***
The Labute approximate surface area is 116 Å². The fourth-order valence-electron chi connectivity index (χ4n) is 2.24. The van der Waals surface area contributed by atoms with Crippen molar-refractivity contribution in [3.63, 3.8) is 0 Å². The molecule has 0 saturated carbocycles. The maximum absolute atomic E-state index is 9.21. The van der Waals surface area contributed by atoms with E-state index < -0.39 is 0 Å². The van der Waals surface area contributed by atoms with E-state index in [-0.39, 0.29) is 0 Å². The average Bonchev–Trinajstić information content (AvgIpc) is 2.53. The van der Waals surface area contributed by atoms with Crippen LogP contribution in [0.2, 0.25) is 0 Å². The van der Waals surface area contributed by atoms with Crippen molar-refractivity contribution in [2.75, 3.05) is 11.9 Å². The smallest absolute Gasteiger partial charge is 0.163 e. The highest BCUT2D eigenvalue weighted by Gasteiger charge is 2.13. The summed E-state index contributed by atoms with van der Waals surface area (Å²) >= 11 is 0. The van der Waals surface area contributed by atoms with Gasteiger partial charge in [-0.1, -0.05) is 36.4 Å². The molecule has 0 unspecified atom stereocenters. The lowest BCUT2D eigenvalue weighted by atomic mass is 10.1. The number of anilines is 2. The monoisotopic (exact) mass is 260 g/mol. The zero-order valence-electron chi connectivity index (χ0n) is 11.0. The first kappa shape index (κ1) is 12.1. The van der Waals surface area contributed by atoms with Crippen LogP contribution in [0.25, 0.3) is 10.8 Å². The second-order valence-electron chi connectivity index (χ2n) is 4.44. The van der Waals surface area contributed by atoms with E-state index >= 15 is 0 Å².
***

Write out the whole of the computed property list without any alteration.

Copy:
The Labute approximate surface area is 116 Å². The fourth-order valence-electron chi connectivity index (χ4n) is 2.24. The van der Waals surface area contributed by atoms with Crippen molar-refractivity contribution in [3.63, 3.8) is 0 Å². The molecule has 0 saturated carbocycles. The maximum absolute atomic E-state index is 9.21. The van der Waals surface area contributed by atoms with E-state index < -0.39 is 0 Å². The van der Waals surface area contributed by atoms with E-state index in [-0.39, 0.29) is 0 Å². The average Bonchev–Trinajstić information content (AvgIpc) is 2.53. The van der Waals surface area contributed by atoms with Crippen LogP contribution in [0.2, 0.25) is 0 Å². The van der Waals surface area contributed by atoms with Crippen molar-refractivity contribution in [2.75, 3.05) is 11.9 Å². The smallest absolute Gasteiger partial charge is 0.163 e. The highest BCUT2D eigenvalue weighted by Gasteiger charge is 2.13. The summed E-state index contributed by atoms with van der Waals surface area (Å²) >= 11 is 0. The van der Waals surface area contributed by atoms with Gasteiger partial charge in [-0.1, -0.05) is 36.4 Å². The molecule has 0 unspecified atom stereocenters. The lowest BCUT2D eigenvalue weighted by atomic mass is 10.1. The number of anilines is 2. The monoisotopic (exact) mass is 260 g/mol. The zero-order valence-electron chi connectivity index (χ0n) is 11.0. The first kappa shape index (κ1) is 12.1. The van der Waals surface area contributed by atoms with Crippen LogP contribution in [0.25, 0.3) is 10.8 Å². The second-order valence-electron chi connectivity index (χ2n) is 4.44. The van der Waals surface area contributed by atoms with E-state index >= 15 is 0 Å².